November 2003Page 4REALBOOK NEWS Issue 14
be disappointed if the child replies ‘played a game’ in home language, as it difficult for the child to repeat odd new phrases in English that are not linked to an activity or some action that is going on.
Participation is easier for a parent when it is based on some activity that is familiar to them and the child, like reading a picture book. A parent needs to be confident that he understands how to participate in the English activity that the child brings home. If a parent is unsure of what is expected of them, this can give the child negative feed back about his parent’s English ability and the place of English in the home. Where activities are new, parents need a note of explanation and suggestions of what English phrases to use.
Activities to be shared should not be sent home until they have been well prepared in class and children feel confident enough to take the lead in sharing, so ‘showing off ‘their English ability. Success starts off a chain of praise that motivates and stimulates the child to go on. Any criticism can de-motivate and regaining confidence is not immediate.
Discussion about the activity can be in either English, the home language or in bilingual speech where the child speaks in home language and code switches to use English words he knows well or words he may not know in the home language. Look at dirty Bertie. Tu as vu his hands .Dirty yuk! As children become more fluent the use of the home language diminishes.
Parents should be encouraged and feel comfortable using some of the same innate parentese skills they used when they taught their children how to speak, like repeating back, stressing important words, speaking more slowly, and giving praise more generously.
Picture books provide parents with a ready-made activity that is easy to share.
Selected picture books with short texts, that have been read and re-read many times at school, can be borrowed and brought home. By this time the text has generally been picked-up by heart and the child is ready to read it aloud to others and find satisfaction in reading it silently, too.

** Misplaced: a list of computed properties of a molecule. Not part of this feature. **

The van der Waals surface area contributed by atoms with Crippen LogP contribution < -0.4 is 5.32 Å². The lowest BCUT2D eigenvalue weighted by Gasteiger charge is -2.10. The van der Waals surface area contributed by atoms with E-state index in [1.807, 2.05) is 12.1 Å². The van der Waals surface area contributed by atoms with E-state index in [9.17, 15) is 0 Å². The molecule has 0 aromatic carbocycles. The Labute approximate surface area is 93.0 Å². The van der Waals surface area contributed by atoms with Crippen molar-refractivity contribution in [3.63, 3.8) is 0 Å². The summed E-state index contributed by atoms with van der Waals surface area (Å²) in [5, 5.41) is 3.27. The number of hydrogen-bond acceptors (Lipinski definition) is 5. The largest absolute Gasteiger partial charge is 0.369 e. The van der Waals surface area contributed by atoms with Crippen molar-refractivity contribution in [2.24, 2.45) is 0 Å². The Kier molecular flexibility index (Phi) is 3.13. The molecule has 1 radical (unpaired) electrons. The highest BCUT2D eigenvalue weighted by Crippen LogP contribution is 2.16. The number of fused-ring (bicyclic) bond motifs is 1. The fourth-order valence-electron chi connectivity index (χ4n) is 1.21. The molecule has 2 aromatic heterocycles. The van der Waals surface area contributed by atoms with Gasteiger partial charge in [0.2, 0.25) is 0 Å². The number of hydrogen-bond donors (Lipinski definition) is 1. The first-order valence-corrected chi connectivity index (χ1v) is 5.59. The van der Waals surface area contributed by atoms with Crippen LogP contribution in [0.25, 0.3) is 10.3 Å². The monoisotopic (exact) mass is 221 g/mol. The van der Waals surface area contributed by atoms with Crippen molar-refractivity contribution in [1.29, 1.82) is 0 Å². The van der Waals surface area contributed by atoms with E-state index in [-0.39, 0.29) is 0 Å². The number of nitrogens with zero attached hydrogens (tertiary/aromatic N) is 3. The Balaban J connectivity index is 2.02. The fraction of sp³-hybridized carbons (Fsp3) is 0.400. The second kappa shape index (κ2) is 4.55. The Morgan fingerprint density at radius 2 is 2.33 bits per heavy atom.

Each reading increases the child’s skills and confidence.
In sharing children can read the text in English and discuss the pictures in home language, broadening his visual literacy skills (Issues 6& 13).
Sharing a picture book bonds. Phrases in the text often become in-family English.
Children enjoy having their own time with the book to browse (Issue 10).
Having the book to themselves may result in creative extensions like copying the pictures.
Being proud to show the family a beautiful book and reading it to them can motivate.
Book borrowing can lead to making mini-home libraries of English books. This is more likely when there is a Class English Library Corner to act as a role model.
Allowing and encouraging parents to participate in natural ways should be a benefit for the teacher in that another older person is spending one-to-one time to hear the child use English, discuss his interests and encourage him. It also provides the parents with an opportunity to participate in something the child is doing at school and show him that they, too. like to learn English. Young children whose parents are involved in their learning make significantly more progress than those who are not. Dr Maria Evangelou and Professor Kathy Sylva* The parent’s role model in sharing English picture books may do more than support; it may be inspirational creating a life-long love of English, art and books.
C Opal Dunn
*Bringing it home - Farren and Smith published by CILT ISBN 1-904243-19-3 £9.00
*The effects of Peers Early Education Partnership (PEEP) on Children’s Developmental Progress - Evangelou and Sylva - Dept of Educational Studies, Oxford University
12 BOOKS for Nursery and Primary (front cover)